Time to end the war in Afghanistan?

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Yesterday was the deadliest day so far for the United States of its 10-year war in Afghanistan, as thirty members of the American special forces were killed when the Taliban shot down a Chinook helicopter.

That brings the US death toll since the start of the conflict to over 1,000. The UK has lost over 300. Afghanistan: countless thousands (ISAF / NATO hasn’t cared to count too closely).

This year, the projected total cost to the US relating to Afghanistan is expected to be $118.6 billion.

As the rating agency Standard & Poor’s downgraded the US top-notch AAA rating to AA+, China took the opportunity to say another downgrade would be inevitable unless the US slashed, among other items, its “gigantic military expenditure”, of which Afghanistan is a huge chunk.

Timely, then, to listen to what Rory Stewart has to say on the matter in this TED Talks speech from a couple of weeks ago: ‘Time to end the war in Afghanistan’.

I don’t think Stewart has all the answers, but he certainly has some of them and meanwhile manages to pose some pretty uncomfortable questions for the war leaders in Washington and Whitehall.

 

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  • Toastedpuffin

    “Why are we still in Afghanistan one decade later?”

    Because we invaded Afghanistan.

    We could get out now and say “Well, that’s fixed, if you have any more problems give me a shout” and accept the thanks of a grateful population.

    This would indeed end the war in Afghanistan and we could reflect on a job well done as the Afghans enjoy a peaceful and prosperous future.

  • tacapall

    http://www.independent.co.uk/news/world/asia/afghanistans-untapped-minerals-worth-3-trillion-2003616.html

    “Afghanistan’s untapped mineral wealth is worth at least $3 trillion – triple a US estimate, according to the government’s top mining official, who is going to Britain next week to attract investors to mine one of the world’s largest iron ore deposits”.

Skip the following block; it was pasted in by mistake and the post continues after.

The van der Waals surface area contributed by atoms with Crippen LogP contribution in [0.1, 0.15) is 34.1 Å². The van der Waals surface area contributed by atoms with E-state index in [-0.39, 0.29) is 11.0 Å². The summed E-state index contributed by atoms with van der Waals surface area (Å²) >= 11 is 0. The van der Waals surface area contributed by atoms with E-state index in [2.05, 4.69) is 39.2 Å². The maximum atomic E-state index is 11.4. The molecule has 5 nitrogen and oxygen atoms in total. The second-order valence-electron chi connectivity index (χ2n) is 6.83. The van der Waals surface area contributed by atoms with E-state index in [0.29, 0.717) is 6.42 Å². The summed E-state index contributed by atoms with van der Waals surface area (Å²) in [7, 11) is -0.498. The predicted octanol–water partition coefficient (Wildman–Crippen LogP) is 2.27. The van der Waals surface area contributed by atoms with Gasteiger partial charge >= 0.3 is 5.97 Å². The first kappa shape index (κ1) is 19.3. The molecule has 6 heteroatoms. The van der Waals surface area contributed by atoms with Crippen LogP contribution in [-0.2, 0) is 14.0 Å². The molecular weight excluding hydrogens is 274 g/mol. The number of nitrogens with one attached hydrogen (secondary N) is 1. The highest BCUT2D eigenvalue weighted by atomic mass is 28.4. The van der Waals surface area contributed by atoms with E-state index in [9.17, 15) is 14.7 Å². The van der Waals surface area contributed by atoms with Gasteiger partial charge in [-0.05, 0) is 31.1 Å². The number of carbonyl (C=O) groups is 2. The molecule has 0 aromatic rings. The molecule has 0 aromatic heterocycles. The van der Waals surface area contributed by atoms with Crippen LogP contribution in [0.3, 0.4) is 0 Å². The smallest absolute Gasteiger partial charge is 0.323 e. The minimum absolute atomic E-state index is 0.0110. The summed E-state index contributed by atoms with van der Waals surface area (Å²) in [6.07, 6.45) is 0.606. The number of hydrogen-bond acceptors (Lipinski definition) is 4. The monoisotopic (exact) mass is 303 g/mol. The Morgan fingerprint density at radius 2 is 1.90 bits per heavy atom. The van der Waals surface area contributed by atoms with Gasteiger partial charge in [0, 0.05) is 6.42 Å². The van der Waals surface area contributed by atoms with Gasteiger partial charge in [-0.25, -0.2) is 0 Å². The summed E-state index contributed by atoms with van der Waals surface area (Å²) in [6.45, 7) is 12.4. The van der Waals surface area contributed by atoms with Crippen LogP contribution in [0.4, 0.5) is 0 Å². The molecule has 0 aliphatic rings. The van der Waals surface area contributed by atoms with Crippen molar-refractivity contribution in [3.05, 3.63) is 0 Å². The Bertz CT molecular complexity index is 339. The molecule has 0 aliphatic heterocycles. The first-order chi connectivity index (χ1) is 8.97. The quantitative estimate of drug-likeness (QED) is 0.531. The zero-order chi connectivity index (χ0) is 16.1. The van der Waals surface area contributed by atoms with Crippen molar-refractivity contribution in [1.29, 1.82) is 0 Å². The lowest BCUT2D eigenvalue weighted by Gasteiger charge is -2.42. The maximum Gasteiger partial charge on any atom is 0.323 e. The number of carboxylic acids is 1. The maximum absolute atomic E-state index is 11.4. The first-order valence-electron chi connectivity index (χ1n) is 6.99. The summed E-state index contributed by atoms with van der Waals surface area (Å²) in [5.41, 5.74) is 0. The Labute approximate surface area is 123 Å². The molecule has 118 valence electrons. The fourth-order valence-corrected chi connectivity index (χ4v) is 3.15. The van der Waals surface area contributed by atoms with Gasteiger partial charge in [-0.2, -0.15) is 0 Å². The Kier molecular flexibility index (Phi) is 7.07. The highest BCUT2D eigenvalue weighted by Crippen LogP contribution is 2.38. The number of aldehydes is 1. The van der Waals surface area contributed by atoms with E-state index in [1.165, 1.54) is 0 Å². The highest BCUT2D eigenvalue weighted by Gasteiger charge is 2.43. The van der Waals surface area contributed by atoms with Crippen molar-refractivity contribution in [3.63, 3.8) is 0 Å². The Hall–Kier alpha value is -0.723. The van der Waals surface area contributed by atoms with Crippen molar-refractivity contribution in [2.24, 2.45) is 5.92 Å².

Bodybags vs moneybags. The latter will always win, those who sponsor this and indeed the wars in Iraq and Lybia care nothing for human life, they will only consider a withdrawal when their investments have come to fruit and move on to another country to exploit. Iran’s turn must be coming up soon.

  • http://WindowsIDHotmail madraj55

    The GW Bush presidency chikens are coming home to roost and with a vengeance. He did most to cause the present credit crisis with his wars of choice in Afghanistan and Iraq, [and the Bismarck verdict on the Balkans applies equally to Afghanistan. 'Not worth a drop of blood of a Pomeranian Guard']. The US will take decades to get this burden off, and by extension, the world will also. There are encouraging signs the US public will lay the blame were it belongs after the Republicans took the country to the edge of the cliff. Standard and Poor laid blame for downgrade on them squarely and fairly.

  • sonofstrongbow

    On the two occasions I met Rory Stewart he struck me as way too pleased with himself. He seems to wish to set himself up as a latter-day TE Lawrence style expert, perhaps because of his limited travel and work experience in the region. He is not such an individual.

    He promotes the advances made during the period when a ‘light footprint’ deployment was possible without acknowledging that the Taliban would have rowed back those advances when the opportunity presented itself. His contention that the Taliban “followed the troops” i.e that larger scale military deployments was the main causal factor for the growth of the Taliban is nonsense.

    Stewart’s mocking of political and military leaders recourse to the use of the hackneyed phrase ‘decisive year’ for each year since ’04 ignores the mirror image comments by the anti-war lobby that each of those years were individually the ‘right’ time to go.

    His jibe at those working in the Region for not being able to speak the language, an interesting benchmark for international intervention, and his pleas for “humility” doesn’t really cut it as a policy on which to move forward.

    His TED lecture seemed little more than a pitch for a job. Perhaps although only having been an MP for a year he is ginning the back-benchers’ life boring and once again wants to feel the desert sand between his toes.

  • oracle

    I met Stewart in London….. man what a prick!

    Loves the sound of his own voice and ideas, can’t stick at anything as he fancies himself Govenor of the world, and we all need to know it so he can get on with the job ASAP.